Wednesday, May 31, 2017

President Trump did not inherit a country that is failing

Ambassador (Ret.) Nicholas Burns, presented the annual George Herbert Walker Jr. Lecture in International Studies at Yale University on May 3, 2017 entitled “The Trump Administration’s Global Foreign Policy Challenges.” 

“I think America is in good shape as a global power,” he said. “We are the world leader economically. We should be the world leader in the next digital age that is coming. We are certainly militarily still the strongest country in the world.”

Ambassador Burns concluded his remarks by discussing China. He related a story of the late Ambassador Stephen Bosworth coming into his classroom at Harvard and telling his students that the most daunting international challenge is to “find a way to be partners with China and then not to be dominated by China.”
 “In many ways, China is not our enemy, China is our partner,” he said. “How can you be successful in the modern world without working with China?” Yet, Ambassador Burns continued, China is bullying five sovereign nations in the South China Sea and has pursued international strategies that the United States cannot ignore.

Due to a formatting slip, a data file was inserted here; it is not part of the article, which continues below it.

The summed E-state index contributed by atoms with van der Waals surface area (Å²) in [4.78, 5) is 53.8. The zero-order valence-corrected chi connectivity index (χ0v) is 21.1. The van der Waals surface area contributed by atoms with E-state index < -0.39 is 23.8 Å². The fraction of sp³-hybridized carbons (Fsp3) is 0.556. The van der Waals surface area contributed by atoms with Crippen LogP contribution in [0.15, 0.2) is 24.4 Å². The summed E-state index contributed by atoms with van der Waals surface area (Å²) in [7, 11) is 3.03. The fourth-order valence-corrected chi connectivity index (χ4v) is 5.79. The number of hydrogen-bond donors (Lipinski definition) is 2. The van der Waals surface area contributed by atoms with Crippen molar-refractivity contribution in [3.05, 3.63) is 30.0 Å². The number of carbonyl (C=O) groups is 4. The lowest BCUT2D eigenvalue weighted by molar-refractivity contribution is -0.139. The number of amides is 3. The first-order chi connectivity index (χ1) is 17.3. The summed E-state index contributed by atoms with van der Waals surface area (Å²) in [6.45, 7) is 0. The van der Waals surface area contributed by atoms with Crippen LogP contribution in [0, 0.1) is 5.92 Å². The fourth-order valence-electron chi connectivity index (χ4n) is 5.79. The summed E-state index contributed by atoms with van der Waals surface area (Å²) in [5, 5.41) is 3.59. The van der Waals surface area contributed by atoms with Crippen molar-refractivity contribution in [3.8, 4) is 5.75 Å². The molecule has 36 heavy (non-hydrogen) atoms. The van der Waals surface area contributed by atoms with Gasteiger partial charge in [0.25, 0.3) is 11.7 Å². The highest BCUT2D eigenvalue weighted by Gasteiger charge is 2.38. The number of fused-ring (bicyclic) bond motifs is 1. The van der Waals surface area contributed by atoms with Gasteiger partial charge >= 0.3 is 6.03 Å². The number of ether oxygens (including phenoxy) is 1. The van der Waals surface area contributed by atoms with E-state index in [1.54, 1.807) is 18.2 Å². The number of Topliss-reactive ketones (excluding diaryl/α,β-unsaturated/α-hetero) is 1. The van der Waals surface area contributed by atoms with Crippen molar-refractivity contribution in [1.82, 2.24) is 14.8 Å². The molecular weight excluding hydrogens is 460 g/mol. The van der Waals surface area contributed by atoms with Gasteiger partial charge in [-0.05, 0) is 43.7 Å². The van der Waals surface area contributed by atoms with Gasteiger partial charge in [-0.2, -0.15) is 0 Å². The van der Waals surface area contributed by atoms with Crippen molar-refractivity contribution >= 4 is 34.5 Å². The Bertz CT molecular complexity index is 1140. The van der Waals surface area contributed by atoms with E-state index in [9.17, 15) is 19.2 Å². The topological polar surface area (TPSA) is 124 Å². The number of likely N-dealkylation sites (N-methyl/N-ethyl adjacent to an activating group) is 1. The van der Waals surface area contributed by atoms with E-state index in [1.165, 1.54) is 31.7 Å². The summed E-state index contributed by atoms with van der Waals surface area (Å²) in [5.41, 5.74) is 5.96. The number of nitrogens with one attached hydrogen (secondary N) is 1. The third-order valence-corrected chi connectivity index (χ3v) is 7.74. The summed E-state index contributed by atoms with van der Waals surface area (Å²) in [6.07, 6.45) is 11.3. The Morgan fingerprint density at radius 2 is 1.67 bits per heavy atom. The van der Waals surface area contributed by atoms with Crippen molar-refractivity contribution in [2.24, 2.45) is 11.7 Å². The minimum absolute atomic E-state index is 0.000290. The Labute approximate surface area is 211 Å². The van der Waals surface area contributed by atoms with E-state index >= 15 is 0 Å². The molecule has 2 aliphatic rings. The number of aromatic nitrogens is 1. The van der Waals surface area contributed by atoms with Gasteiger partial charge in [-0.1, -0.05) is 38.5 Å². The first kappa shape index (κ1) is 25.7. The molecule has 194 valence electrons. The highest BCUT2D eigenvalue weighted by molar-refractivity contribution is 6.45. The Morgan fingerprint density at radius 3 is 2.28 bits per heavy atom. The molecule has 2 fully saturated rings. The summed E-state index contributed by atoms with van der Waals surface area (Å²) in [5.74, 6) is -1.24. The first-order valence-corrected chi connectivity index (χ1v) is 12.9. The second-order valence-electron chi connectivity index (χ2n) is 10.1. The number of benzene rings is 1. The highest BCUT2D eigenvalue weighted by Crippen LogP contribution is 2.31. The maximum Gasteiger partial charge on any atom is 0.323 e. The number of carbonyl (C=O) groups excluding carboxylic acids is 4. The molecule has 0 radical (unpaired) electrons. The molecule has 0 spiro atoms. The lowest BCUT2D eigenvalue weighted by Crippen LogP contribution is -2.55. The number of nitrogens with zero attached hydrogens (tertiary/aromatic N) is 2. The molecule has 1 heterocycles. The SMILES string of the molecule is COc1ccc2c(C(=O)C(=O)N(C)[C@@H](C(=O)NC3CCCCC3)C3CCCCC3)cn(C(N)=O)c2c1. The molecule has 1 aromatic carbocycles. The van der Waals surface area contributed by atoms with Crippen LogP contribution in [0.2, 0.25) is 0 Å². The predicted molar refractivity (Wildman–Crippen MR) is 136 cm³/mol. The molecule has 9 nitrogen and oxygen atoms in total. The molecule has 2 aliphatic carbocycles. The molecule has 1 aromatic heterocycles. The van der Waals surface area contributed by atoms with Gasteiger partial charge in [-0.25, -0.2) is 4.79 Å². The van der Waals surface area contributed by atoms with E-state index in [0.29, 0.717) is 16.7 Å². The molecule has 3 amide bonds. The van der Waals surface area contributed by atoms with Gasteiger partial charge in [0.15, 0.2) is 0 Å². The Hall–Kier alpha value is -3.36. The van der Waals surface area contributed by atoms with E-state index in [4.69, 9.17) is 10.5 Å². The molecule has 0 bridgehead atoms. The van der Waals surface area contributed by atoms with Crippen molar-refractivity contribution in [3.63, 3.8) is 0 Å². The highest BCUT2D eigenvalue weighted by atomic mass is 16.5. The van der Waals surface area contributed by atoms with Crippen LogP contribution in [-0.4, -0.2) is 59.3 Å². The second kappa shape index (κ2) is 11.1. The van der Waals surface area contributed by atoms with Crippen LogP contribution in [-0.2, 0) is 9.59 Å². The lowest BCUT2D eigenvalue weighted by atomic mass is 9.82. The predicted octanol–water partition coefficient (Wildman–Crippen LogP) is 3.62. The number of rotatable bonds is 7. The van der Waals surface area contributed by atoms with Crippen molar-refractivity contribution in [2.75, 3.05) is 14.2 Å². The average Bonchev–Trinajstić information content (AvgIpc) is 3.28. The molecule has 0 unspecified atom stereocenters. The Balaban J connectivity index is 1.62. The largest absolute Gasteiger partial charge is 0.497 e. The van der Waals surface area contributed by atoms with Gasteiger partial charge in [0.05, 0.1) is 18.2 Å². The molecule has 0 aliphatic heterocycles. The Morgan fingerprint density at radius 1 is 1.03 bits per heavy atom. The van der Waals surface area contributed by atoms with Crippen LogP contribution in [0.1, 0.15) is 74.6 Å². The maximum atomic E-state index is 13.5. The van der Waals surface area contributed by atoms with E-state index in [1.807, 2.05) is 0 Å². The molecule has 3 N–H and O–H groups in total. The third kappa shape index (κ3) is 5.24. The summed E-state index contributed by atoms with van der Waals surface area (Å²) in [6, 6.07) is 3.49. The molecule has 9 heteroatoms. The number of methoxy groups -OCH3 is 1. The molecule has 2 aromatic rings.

“It would be catastrophic to go to war with China,” he said. “Here’s the question – have we ever had a relationship in American history where our strongest partner is our strongest competitor? That’s a difficult question that requires leadership that is historically minded, that is sophisticated, that is nuanced, that has a great deal of credibility.”
“If these are the big challenges, boy we better have good leadership in Washington,” he continued. “You need people with that depth, experience, gravitas, personal credibility, honesty, that’s what we need in Washington. And I don’t want to be unfair to the Trump administration, but they started in a very awkward position.”

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